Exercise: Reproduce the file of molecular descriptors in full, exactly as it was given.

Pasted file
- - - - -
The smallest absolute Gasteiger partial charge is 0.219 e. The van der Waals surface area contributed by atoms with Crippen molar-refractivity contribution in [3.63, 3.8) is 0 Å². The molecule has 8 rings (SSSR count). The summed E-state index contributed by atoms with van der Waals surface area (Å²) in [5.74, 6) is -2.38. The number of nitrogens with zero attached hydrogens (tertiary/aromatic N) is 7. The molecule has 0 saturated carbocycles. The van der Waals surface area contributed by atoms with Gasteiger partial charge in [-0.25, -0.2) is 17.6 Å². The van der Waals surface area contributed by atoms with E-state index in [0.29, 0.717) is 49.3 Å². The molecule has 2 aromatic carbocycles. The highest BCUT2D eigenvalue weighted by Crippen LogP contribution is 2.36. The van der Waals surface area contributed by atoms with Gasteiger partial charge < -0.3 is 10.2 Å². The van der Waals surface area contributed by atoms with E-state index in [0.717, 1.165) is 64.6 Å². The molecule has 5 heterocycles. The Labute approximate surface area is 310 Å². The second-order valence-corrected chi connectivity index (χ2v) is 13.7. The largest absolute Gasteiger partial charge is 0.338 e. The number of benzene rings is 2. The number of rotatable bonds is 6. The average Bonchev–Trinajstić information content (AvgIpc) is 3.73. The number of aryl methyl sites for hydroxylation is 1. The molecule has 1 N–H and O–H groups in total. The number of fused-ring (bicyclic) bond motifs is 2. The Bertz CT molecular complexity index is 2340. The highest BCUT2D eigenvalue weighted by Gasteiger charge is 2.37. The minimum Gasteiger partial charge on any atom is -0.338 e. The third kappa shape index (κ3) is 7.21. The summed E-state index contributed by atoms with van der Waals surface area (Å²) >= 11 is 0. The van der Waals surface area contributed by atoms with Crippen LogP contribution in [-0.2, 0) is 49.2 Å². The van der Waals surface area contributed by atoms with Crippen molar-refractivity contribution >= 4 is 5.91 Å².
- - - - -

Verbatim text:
The smallest absolute Gasteiger partial charge is 0.219 e. The van der Waals surface area contributed by atoms with Crippen molar-refractivity contribution in [3.63, 3.8) is 0 Å². The molecule has 8 rings (SSSR count). The summed E-state index contributed by atoms with van der Waals surface area (Å²) in [5.74, 6) is -2.38. The number of nitrogens with zero attached hydrogens (tertiary/aromatic N) is 7. The molecule has 0 saturated carbocycles. The van der Waals surface area contributed by atoms with Gasteiger partial charge in [-0.25, -0.2) is 17.6 Å². The van der Waals surface area contributed by atoms with E-state index in [0.29, 0.717) is 49.3 Å². The molecule has 2 aromatic carbocycles. The highest BCUT2D eigenvalue weighted by Crippen LogP contribution is 2.36. The van der Waals surface area contributed by atoms with Gasteiger partial charge < -0.3 is 10.2 Å². The van der Waals surface area contributed by atoms with E-state index in [0.717, 1.165) is 64.6 Å². The molecule has 5 heterocycles. The Labute approximate surface area is 310 Å². The second-order valence-corrected chi connectivity index (χ2v) is 13.7. The largest absolute Gasteiger partial charge is 0.338 e. The number of benzene rings is 2. The number of rotatable bonds is 6. The average Bonchev–Trinajstić information content (AvgIpc) is 3.73. The number of aryl methyl sites for hydroxylation is 1. The molecule has 1 N–H and O–H groups in total. The number of fused-ring (bicyclic) bond motifs is 2. The Bertz CT molecular complexity index is 2340. The highest BCUT2D eigenvalue weighted by Gasteiger charge is 2.37. The minimum Gasteiger partial charge on any atom is -0.338 e. The third kappa shape index (κ3) is 7.21. The summed E-state index contributed by atoms with van der Waals surface area (Å²) >= 11 is 0. The van der Waals surface area contributed by atoms with Crippen LogP contribution in [-0.2, 0) is 49.2 Å². The van der Waals surface area contributed by atoms with Crippen molar-refractivity contribution >= 4 is 5.91 Å².